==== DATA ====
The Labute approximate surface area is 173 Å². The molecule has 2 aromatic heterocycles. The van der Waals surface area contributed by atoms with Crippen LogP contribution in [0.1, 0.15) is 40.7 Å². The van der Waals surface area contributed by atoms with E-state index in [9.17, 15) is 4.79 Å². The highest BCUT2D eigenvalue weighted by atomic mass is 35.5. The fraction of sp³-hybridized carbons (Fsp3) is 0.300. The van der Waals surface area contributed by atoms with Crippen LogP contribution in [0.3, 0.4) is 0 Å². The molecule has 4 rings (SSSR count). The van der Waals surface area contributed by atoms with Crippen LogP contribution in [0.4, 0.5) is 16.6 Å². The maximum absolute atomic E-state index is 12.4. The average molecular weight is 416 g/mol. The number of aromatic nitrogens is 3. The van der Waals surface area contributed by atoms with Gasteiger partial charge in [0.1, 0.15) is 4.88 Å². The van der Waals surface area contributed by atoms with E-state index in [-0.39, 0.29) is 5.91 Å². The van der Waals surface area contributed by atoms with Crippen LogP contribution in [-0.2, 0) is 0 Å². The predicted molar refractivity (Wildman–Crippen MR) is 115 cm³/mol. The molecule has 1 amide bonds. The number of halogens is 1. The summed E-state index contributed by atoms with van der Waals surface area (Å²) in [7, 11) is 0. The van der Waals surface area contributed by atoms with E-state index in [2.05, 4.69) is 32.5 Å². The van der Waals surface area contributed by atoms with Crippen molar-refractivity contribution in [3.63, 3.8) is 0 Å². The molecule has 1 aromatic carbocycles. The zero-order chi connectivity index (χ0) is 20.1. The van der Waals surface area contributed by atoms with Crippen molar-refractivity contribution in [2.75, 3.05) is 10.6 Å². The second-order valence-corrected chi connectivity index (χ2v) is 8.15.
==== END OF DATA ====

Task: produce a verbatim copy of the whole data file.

The Labute approximate surface area is 173 Å². The molecule has 2 aromatic heterocycles. The van der Waals surface area contributed by atoms with Crippen LogP contribution in [0.1, 0.15) is 40.7 Å². The van der Waals surface area contributed by atoms with E-state index in [9.17, 15) is 4.79 Å². The highest BCUT2D eigenvalue weighted by atomic mass is 35.5. The fraction of sp³-hybridized carbons (Fsp3) is 0.300. The van der Waals surface area contributed by atoms with Crippen LogP contribution in [0.3, 0.4) is 0 Å². The molecule has 4 rings (SSSR count). The van der Waals surface area contributed by atoms with Crippen LogP contribution in [0.4, 0.5) is 16.6 Å². The maximum absolute atomic E-state index is 12.4. The average molecular weight is 416 g/mol. The number of aromatic nitrogens is 3. The van der Waals surface area contributed by atoms with Gasteiger partial charge in [0.1, 0.15) is 4.88 Å². The van der Waals surface area contributed by atoms with E-state index in [-0.39, 0.29) is 5.91 Å². The van der Waals surface area contributed by atoms with Crippen LogP contribution in [-0.2, 0) is 0 Å². The predicted molar refractivity (Wildman–Crippen MR) is 115 cm³/mol. The molecule has 1 amide bonds. The number of halogens is 1. The summed E-state index contributed by atoms with van der Waals surface area (Å²) in [7, 11) is 0. The van der Waals surface area contributed by atoms with E-state index in [2.05, 4.69) is 32.5 Å². The van der Waals surface area contributed by atoms with Crippen molar-refractivity contribution in [3.63, 3.8) is 0 Å². The molecule has 1 aromatic carbocycles. The zero-order chi connectivity index (χ0) is 20.1. The van der Waals surface area contributed by atoms with Crippen molar-refractivity contribution in [2.75, 3.05) is 10.6 Å². The second-order valence-corrected chi connectivity index (χ2v) is 8.15.